Parade Marshals

From left, 2006 Independence Day Parade Marshals and families:
Shirley Siegfried, SGT Paul Siegfried (mostly hidden),
SGT Floyd Kippenhan, SGT Ryan McNary, SSG Leon Hammond,
Monica McNary and son Riley, CPL Brian Barnhart.


Leon Hammond laughs easily and enjoys a big one often as he talks about the life he's lived and began dreaming about when he was a kid growing up in Bozeman. "I always wanted to be a Soldier. When I was in kindergarten and asked what I wanted to be when I grew up, it was easy. 'I want to be a Sergeant.'"
    Sergeant he is. Staff Sergeant Leon Hammond is Detachment Training NCO for the the 443rd Quartermaster Company. Hammond is now at retirement age with over 22 years of National Guard service, mostly as a full-timer, behind him. But as much as Hammond lives and breathes the military, "If I could go hunting every day, you would never see me."
    Hammond has had opportunities to fire all those great military weapons he dreamed about and became proficient or expert with many of them. "That easily makes up for the office time I have to put in." Leon has expert badges for rifle, pistol, machine gun, and grenade - both hand and grenade launcher.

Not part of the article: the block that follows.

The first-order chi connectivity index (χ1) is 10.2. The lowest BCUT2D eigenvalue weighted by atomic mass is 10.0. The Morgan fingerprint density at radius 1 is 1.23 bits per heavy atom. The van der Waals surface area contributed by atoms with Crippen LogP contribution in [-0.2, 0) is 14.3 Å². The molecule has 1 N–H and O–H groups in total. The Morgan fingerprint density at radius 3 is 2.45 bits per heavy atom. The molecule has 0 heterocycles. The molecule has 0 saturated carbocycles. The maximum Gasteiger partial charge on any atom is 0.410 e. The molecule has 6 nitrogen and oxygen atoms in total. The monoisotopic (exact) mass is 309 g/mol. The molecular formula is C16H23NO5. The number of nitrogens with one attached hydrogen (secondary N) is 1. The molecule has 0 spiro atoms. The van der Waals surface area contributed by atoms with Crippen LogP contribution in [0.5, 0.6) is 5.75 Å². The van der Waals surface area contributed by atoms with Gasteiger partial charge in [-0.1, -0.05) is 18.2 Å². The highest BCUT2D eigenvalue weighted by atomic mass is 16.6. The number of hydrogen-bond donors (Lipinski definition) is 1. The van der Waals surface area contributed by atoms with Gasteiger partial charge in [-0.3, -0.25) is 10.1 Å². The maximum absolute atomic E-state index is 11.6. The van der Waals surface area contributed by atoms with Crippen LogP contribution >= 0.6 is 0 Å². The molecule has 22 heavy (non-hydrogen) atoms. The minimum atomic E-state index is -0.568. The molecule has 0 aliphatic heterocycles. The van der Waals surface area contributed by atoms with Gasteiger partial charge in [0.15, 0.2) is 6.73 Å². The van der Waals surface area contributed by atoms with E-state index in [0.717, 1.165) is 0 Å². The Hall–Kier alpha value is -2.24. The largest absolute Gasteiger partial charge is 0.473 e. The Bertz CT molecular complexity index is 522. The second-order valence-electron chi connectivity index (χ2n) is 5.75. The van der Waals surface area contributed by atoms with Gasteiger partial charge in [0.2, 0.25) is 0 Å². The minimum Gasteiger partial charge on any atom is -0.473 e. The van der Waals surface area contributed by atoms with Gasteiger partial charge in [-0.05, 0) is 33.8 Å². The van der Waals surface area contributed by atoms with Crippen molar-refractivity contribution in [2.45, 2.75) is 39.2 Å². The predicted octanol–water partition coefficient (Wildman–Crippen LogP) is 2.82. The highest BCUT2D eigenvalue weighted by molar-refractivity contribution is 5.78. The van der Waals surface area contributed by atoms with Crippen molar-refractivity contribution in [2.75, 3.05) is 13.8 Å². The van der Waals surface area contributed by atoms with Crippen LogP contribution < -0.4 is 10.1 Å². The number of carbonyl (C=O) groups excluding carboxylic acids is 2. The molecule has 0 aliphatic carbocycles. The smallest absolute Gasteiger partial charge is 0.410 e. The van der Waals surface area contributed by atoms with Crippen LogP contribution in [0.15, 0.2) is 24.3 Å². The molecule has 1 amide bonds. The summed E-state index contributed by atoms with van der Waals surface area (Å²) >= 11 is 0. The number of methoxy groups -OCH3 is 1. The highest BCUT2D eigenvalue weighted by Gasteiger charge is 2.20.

SSG Hammond was so good at weapons fire that he earned a spot on the Montana National Guard Combat Teams and went to the National Combat Matches in Camp Robinson, Arkansas from 1999 to 2002. Hammond fired against 1200 to 1500 other soldiers and ranked in the top 10 percent for pistol twice and rifle on two other occasions to earn his “Excellence in Compe-tition” Badges. Competition calls for rapid fire at distances 15 to 300 meters for rifle, and 7 to 50 meters for pistol. During compe-tition at the National Matches, it’s not uncommon to fire 700 rounds of ammunition or more.
    "I've been fortunate since shooting was always part of my family life and growing up. I got my first .22, a Ruger Single-Six, on my fifth birthday. The tradi-tion continues with my own children." Leon has a son, a stepson, one daughter and one stepdaughter living in Harlowton, and they all like to shoot.
    Hammond is so "in to" shooting that he requisitioned small bore .22 target rifles for his unit. Members are able to shoot after hours following every drill. Leon coached them for their annual range fire qualification and after a year's coaching and practice, every soldier shot expert, three with perfect scores.
    I wondered if Soldier Hammond had ever been in combat - under live fire. He wryly answered, "Never been aside from my time in Libby."
    Wife Linda does her best to tolerate Hammond’s "passion for weaponry." Hammond has a large collection of rifles, shot-guns, pistols and knives, and especially likes old military weapons. I wondered how good he is with a rifle. "Well, I'm not as good as Quigley." Ha!